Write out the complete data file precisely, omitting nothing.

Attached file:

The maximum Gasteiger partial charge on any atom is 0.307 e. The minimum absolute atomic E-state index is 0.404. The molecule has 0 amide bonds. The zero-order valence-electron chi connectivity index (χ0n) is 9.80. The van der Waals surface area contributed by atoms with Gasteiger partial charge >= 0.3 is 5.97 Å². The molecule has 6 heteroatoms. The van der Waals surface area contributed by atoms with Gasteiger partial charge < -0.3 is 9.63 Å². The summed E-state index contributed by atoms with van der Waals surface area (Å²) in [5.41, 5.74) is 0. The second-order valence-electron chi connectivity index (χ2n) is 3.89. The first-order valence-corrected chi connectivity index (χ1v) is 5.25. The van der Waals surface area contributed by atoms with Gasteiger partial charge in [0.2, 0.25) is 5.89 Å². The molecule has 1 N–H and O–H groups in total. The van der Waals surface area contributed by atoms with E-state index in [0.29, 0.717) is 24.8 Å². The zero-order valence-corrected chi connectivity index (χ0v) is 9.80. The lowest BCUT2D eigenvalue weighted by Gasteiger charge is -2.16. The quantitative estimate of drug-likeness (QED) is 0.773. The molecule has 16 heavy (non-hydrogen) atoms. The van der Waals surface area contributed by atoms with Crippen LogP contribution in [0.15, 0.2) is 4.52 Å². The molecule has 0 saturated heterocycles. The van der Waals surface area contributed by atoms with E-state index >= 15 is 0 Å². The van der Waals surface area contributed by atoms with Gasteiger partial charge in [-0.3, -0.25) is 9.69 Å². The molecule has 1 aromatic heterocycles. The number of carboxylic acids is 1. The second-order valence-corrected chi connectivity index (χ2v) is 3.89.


The maximum Gasteiger partial charge on any atom is 0.307 e. The minimum absolute atomic E-state index is 0.404. The molecule has 0 amide bonds. The zero-order valence-electron chi connectivity index (χ0n) is 9.80. The van der Waals surface area contributed by atoms with Gasteiger partial charge >= 0.3 is 5.97 Å². The molecule has 6 heteroatoms. The van der Waals surface area contributed by atoms with Gasteiger partial charge < -0.3 is 9.63 Å². The summed E-state index contributed by atoms with van der Waals surface area (Å²) in [5.41, 5.74) is 0. The second-order valence-electron chi connectivity index (χ2n) is 3.89. The first-order valence-corrected chi connectivity index (χ1v) is 5.25. The van der Waals surface area contributed by atoms with Gasteiger partial charge in [0.2, 0.25) is 5.89 Å². The molecule has 1 N–H and O–H groups in total. The van der Waals surface area contributed by atoms with E-state index in [0.29, 0.717) is 24.8 Å². The zero-order valence-corrected chi connectivity index (χ0v) is 9.80. The lowest BCUT2D eigenvalue weighted by Gasteiger charge is -2.16. The quantitative estimate of drug-likeness (QED) is 0.773. The molecule has 16 heavy (non-hydrogen) atoms. The van der Waals surface area contributed by atoms with Crippen LogP contribution in [0.15, 0.2) is 4.52 Å². The molecule has 0 saturated heterocycles. The van der Waals surface area contributed by atoms with E-state index >= 15 is 0 Å². The van der Waals surface area contributed by atoms with Gasteiger partial charge in [-0.3, -0.25) is 9.69 Å². The molecule has 1 aromatic heterocycles. The number of carboxylic acids is 1. The second-order valence-corrected chi connectivity index (χ2v) is 3.89.